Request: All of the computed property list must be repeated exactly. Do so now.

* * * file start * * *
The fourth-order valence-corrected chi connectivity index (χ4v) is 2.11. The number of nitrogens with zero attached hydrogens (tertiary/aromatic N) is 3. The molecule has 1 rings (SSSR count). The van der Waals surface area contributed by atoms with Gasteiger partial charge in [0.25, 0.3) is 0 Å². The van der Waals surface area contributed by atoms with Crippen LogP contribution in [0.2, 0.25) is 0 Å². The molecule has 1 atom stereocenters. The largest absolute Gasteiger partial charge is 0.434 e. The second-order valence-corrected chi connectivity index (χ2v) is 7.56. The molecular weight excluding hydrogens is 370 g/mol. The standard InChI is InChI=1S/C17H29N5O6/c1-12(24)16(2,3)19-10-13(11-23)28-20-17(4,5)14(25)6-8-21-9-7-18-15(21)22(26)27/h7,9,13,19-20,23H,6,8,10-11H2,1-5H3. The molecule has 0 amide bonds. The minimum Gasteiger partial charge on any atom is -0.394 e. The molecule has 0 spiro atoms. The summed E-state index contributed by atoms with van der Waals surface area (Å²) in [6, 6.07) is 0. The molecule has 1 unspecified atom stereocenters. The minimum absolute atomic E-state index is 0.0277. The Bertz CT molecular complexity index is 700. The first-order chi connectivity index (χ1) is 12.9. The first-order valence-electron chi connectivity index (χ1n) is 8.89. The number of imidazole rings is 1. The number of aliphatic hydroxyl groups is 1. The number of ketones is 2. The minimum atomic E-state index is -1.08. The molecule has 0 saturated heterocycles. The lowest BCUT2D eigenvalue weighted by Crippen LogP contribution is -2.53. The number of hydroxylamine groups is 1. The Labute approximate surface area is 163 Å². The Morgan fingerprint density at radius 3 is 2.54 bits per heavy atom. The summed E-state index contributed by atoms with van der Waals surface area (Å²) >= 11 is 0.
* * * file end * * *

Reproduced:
The fourth-order valence-corrected chi connectivity index (χ4v) is 2.11. The number of nitrogens with zero attached hydrogens (tertiary/aromatic N) is 3. The molecule has 1 rings (SSSR count). The van der Waals surface area contributed by atoms with Gasteiger partial charge in [0.25, 0.3) is 0 Å². The van der Waals surface area contributed by atoms with Crippen LogP contribution in [0.2, 0.25) is 0 Å². The molecule has 1 atom stereocenters. The largest absolute Gasteiger partial charge is 0.434 e. The second-order valence-corrected chi connectivity index (χ2v) is 7.56. The molecular weight excluding hydrogens is 370 g/mol. The standard InChI is InChI=1S/C17H29N5O6/c1-12(24)16(2,3)19-10-13(11-23)28-20-17(4,5)14(25)6-8-21-9-7-18-15(21)22(26)27/h7,9,13,19-20,23H,6,8,10-11H2,1-5H3. The molecule has 0 amide bonds. The minimum Gasteiger partial charge on any atom is -0.394 e. The molecule has 0 spiro atoms. The summed E-state index contributed by atoms with van der Waals surface area (Å²) in [6, 6.07) is 0. The molecule has 1 unspecified atom stereocenters. The minimum absolute atomic E-state index is 0.0277. The Bertz CT molecular complexity index is 700. The first-order chi connectivity index (χ1) is 12.9. The first-order valence-electron chi connectivity index (χ1n) is 8.89. The number of imidazole rings is 1. The number of aliphatic hydroxyl groups is 1. The number of ketones is 2. The minimum atomic E-state index is -1.08. The molecule has 0 saturated heterocycles. The lowest BCUT2D eigenvalue weighted by Crippen LogP contribution is -2.53. The number of hydroxylamine groups is 1. The Labute approximate surface area is 163 Å². The Morgan fingerprint density at radius 3 is 2.54 bits per heavy atom. The summed E-state index contributed by atoms with van der Waals surface area (Å²) >= 11 is 0.